Theft of Swords: The Crown Conspiracy, by Michael J Sullivan

As Theft of Swords was originally 2 separate novels and is broken into 2 sections in the omnibus edition, I’m splitting my review of the book into 2 different sections also, to properly discuss each individual section.

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Publication date – November 23, 2011


There’s no ancient evil to defeat or orphan destined for greatness, just unlikely heroes and classic adventure. Royce Melborn, a skilled thief, and his mercenary partner, Hadrian Blackwater, are two enterprising rogues who end up running for their lives when they’re framed for the murder of the king. Trapped in a conspiracy that goes beyond the overthrow of a tiny kingdom, their only hope is unraveling an ancient mystery before it’s too late.

Thoughts: Originally published as the first novel of the series, Theft of Swords starts with The Crown Conspiracy, and I have to say, had I not already heard that the series vastly improves along the line, I might not have bothered continuing after having read this section of the omnibus. While the story is good and the dialogue between Royce and Hadrian is quick and witty, the writing is rather unpolished and feels quite amateurish, very identifiable as the author’s early work. It wasn’t so bad that the story got lost in the writing, so to speak, but it was noticeable, and made the book feel longer than it really was.

The story revolves around Hadrian and Royce, mercenaries and rogues with hearts of gold, a duo well-suited to encountering any kind of situation the world throws at them. Hired to steal a sword, they get embroiled in a plot to take over a kingdom, free an ancient mage, and generally end up in over their heads. As I mentioned previously, the banter between the two, as long-term partners, is golden, and some of the best in the book. A lot of the dialogue from other characters comes across as quite stilted at times, so Hadrian and Royce sound even better and more amusing in comparison.

Sullivan knows how to write a buddy duo like Hadrian and Royce, and it’s in them that his talent really shines in this early novel. They play off each other very well, have their own strengths and few weaknesses, though they don’t come across as being super-powered author avatars, which is good. They don’t feel quite real at this point, definitely remaining in the realm of characters rather than fleshed-out individuals in their own right, but the seeds have definitely been planted and the beginnings are there.

The story itself isn’t particularly complex though it does require some attention to follow. What starts off as a basic fetch quest turns into an escort mission, which turns into something far more political as a princess is kidnapped and imprisoned, accused of being a witch, and her kingdom is in danger of being usurped. Nothing ground-breaking, but still entertaining to read, the sort of thing a person reaches for when they want something familiar rather than something unique.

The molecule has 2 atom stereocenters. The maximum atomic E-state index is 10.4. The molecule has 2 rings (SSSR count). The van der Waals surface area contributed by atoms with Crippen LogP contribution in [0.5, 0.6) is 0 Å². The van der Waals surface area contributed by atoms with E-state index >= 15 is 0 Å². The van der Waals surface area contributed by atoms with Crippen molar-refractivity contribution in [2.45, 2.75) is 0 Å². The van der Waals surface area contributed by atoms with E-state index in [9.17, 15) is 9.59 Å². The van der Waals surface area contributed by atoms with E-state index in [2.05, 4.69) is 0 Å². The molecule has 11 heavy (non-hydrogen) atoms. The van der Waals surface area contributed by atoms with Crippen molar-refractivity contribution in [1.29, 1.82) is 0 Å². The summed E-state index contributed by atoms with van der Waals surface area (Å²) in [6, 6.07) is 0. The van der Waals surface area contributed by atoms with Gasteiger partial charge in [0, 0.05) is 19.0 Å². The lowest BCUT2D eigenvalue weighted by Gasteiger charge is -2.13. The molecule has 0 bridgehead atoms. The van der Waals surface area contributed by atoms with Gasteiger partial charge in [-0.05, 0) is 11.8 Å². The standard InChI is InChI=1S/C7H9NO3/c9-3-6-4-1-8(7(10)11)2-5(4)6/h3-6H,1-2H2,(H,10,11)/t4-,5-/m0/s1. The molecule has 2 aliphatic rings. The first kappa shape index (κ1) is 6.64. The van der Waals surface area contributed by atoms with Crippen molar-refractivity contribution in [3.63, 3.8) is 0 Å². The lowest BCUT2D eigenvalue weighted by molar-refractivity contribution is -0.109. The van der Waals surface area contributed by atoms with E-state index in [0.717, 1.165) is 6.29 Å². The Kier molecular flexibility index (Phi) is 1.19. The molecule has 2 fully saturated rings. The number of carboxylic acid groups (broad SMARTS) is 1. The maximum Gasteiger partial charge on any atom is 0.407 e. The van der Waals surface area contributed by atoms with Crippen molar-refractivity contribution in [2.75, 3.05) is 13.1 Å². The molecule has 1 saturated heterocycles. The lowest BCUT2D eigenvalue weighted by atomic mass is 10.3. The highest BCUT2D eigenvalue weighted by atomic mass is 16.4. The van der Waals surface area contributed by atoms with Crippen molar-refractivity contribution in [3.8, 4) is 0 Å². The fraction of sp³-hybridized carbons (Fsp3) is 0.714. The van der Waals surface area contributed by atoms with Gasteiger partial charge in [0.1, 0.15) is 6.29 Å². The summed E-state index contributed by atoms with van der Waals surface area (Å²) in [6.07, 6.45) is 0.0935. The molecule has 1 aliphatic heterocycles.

The world that Sullivan develops isn’t that striking either. Taking a rather standard approach to world-building, everything is clearly based on medieval Europe, with little diversity in sight. There’s use (occasionally grammatically incorrect use) of Old English, as well as rather formal and old-fashioned modern English being spoken by various characters, which gives a strong classic fantasy feel to the book. Mentions are made of elves and humans not getting along and staying far away from each other – again, a typical fantasy trope, but one that lends some interest here because it does express that even though humans are in control of the world right now (or at least the sections of the world dealt with in Theft of Swords), this wasn’t always the case. I’m curious to find out more about the elves; so far all info given has been in the form of hints and dark mentions.

As the beginning to a series, this could be a real take-it-or-leave-it book for most people. The biggest reason I continued with the series was because I’d heard from others that it really does get better as it goes on, and I wanted to see if they were right. So patience is definitely needed, especially given that Theft of Swords isn’t exactly a short book. If you’re starting this series for the first time, at least give it to the end of the first omnibus before you make a decision; I guarantee it does pick up as it goes along, even if the beginning is rather lackluster.

6 comments on “Theft of Swords: The Crown Conspiracy, by Michael J Sullivan

  1. This was a rare DNF for me, finally giving up when they released a wizard who had been spounting bad Shakespeare. I just didn’t buy anything I was being sold on this one.

    • I can definitely see that. The second part of the omnibus is definitely better, and a lot more fun to read, and I hear that subsequent books continue to improve. But yeah, it was tough to stick it out at times, and it was an exercise in patience. If it wasn’t for the fact that I’d heard from trustworthy sources that the series improves a lot, it probably would have ended up being a DNF for me too.

  2. I like this series a lot, but you are right and I agree with others that it gets vastly better along the line. Following this pattern exactly, my favorite book was actually the last one! Definitely worth it to see how everything came together in the end and how the author had dropped all these different clues over the previous books. I’d be interested to see what you think of the later books if you do continue!

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